Hybrid materials for automotive safety

Smart car panels that spring back to shape after being dented or stiffen up when an impact is imminent could be possible with a new plastic and metal hybrid material.

Engineers led by Richard Dashwood and Gordon Smith at Warwick University are currently developing methods for producing panels made of such hybrid materials, using standard polymer injection-moulding technology.

Smith said that the challenge will be making sure the polymer remains adhered to the metal. This may be accomplished, he said, with micro-scale mechanical interlocking techniques.

According to Smith, the micro-porosity in a metal surface provides a convenient array of microscopic holes that can be filled with resins. This, he said, presents a surface for a polymer to bond with.

One of the immediate objectives of developing hybrid panels, Smith said, will be to reduce their weight by 20 per cent or more compared with monolithic steel parts.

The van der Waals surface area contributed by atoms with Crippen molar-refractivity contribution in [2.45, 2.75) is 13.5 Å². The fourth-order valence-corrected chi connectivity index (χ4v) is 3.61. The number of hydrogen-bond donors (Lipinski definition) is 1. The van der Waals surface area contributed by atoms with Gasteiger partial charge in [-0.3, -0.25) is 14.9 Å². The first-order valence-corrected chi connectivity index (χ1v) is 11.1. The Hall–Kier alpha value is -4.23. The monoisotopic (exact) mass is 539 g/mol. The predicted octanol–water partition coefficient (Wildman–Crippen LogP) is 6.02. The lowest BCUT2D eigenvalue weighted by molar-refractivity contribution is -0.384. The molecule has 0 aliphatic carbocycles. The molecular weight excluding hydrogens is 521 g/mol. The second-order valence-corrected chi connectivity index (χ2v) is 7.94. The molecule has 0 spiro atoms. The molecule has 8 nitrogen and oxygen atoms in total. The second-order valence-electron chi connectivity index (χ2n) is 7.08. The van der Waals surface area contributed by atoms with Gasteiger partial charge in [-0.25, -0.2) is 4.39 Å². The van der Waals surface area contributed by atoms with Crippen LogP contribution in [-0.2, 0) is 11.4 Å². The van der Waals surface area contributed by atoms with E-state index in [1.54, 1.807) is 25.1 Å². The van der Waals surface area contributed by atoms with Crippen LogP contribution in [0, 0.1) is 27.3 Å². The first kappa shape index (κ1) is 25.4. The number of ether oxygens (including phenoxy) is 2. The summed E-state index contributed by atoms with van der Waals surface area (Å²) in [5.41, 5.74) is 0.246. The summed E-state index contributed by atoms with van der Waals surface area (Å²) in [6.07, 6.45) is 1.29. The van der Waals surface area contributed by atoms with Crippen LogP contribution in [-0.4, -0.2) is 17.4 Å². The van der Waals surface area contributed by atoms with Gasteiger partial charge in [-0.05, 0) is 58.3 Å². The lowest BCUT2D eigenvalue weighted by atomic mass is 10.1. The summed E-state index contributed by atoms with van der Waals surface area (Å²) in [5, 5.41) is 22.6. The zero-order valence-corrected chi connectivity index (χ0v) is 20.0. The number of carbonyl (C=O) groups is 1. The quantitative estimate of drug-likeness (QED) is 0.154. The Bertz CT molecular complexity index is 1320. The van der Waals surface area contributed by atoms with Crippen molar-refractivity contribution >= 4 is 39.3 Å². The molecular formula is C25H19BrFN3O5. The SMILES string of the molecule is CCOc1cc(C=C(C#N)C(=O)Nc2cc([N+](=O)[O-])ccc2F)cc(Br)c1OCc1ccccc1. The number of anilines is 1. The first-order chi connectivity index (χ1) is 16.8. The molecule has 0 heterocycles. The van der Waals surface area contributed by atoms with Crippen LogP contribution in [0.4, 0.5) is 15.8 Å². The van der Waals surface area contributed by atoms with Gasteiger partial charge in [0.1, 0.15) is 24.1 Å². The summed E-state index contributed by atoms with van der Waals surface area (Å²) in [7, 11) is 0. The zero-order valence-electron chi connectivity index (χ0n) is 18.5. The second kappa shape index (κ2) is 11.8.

Smith’s group has estimated that if this technology was adopted on a single component – such as the bonnet – with 250,000 units made annually, it would save around 1.5 million kilograms of carbon dioxide a year.

The combination of polymers and metals could also lead to a host of new product concepts for the automotive industry.

Smith imagined panels built with smart polymers that could fix their own dents. The car could fix these dents through autonomous methods that involve applying heat so the plastic returns to its original state.

Other ideas, he said, could include plastic panels that stiffen up in response to an imminent impact. Smith said this is plausible, as sensors in some modern cars can already sense the proximity of people and objects.

’The sensors could trigger an electrical response and that could send a pulse into the plastic that gives it a different physical nature,’ he explained.

Dashwood and Smith’s research exists under a larger university umbrella programme sponsored by Jaguar Land Rover and Tata.
Smith believes his vision for smart car panels could be realised quickly because the materials involved are well known.

’We know the materials exist, it is how we can manufacture them and control them,’ he said. ’I am looking at commercialisation in two to three years.’